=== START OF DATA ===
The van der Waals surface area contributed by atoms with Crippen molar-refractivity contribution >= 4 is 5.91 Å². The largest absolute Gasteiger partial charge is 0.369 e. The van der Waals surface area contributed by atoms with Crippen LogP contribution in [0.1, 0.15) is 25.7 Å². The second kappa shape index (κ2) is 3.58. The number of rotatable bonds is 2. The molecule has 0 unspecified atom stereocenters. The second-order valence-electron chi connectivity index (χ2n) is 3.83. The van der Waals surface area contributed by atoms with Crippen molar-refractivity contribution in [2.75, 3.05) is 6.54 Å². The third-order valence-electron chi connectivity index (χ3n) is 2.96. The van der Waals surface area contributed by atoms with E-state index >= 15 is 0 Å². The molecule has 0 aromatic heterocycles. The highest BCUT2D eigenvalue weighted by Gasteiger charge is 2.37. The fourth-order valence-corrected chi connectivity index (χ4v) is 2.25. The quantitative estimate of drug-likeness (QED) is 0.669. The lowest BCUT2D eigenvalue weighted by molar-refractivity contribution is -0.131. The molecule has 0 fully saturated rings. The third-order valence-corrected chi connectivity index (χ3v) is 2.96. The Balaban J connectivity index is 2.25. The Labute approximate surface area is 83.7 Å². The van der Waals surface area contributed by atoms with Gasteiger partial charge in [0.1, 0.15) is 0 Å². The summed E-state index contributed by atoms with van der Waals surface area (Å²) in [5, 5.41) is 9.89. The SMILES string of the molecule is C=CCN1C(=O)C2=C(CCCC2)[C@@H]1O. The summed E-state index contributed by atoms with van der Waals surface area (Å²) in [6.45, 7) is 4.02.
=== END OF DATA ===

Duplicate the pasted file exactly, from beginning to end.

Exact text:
The van der Waals surface area contributed by atoms with Crippen molar-refractivity contribution >= 4 is 5.91 Å². The largest absolute Gasteiger partial charge is 0.369 e. The van der Waals surface area contributed by atoms with Crippen LogP contribution in [0.1, 0.15) is 25.7 Å². The second kappa shape index (κ2) is 3.58. The number of rotatable bonds is 2. The molecule has 0 unspecified atom stereocenters. The second-order valence-electron chi connectivity index (χ2n) is 3.83. The van der Waals surface area contributed by atoms with Crippen molar-refractivity contribution in [2.75, 3.05) is 6.54 Å². The third-order valence-electron chi connectivity index (χ3n) is 2.96. The van der Waals surface area contributed by atoms with E-state index >= 15 is 0 Å². The molecule has 0 aromatic heterocycles. The highest BCUT2D eigenvalue weighted by Gasteiger charge is 2.37. The fourth-order valence-corrected chi connectivity index (χ4v) is 2.25. The quantitative estimate of drug-likeness (QED) is 0.669. The lowest BCUT2D eigenvalue weighted by molar-refractivity contribution is -0.131. The molecule has 0 fully saturated rings. The third-order valence-corrected chi connectivity index (χ3v) is 2.96. The Balaban J connectivity index is 2.25. The Labute approximate surface area is 83.7 Å². The van der Waals surface area contributed by atoms with Gasteiger partial charge in [0.1, 0.15) is 0 Å². The summed E-state index contributed by atoms with van der Waals surface area (Å²) in [5, 5.41) is 9.89. The SMILES string of the molecule is C=CCN1C(=O)C2=C(CCCC2)[C@@H]1O. The summed E-state index contributed by atoms with van der Waals surface area (Å²) in [6.45, 7) is 4.02.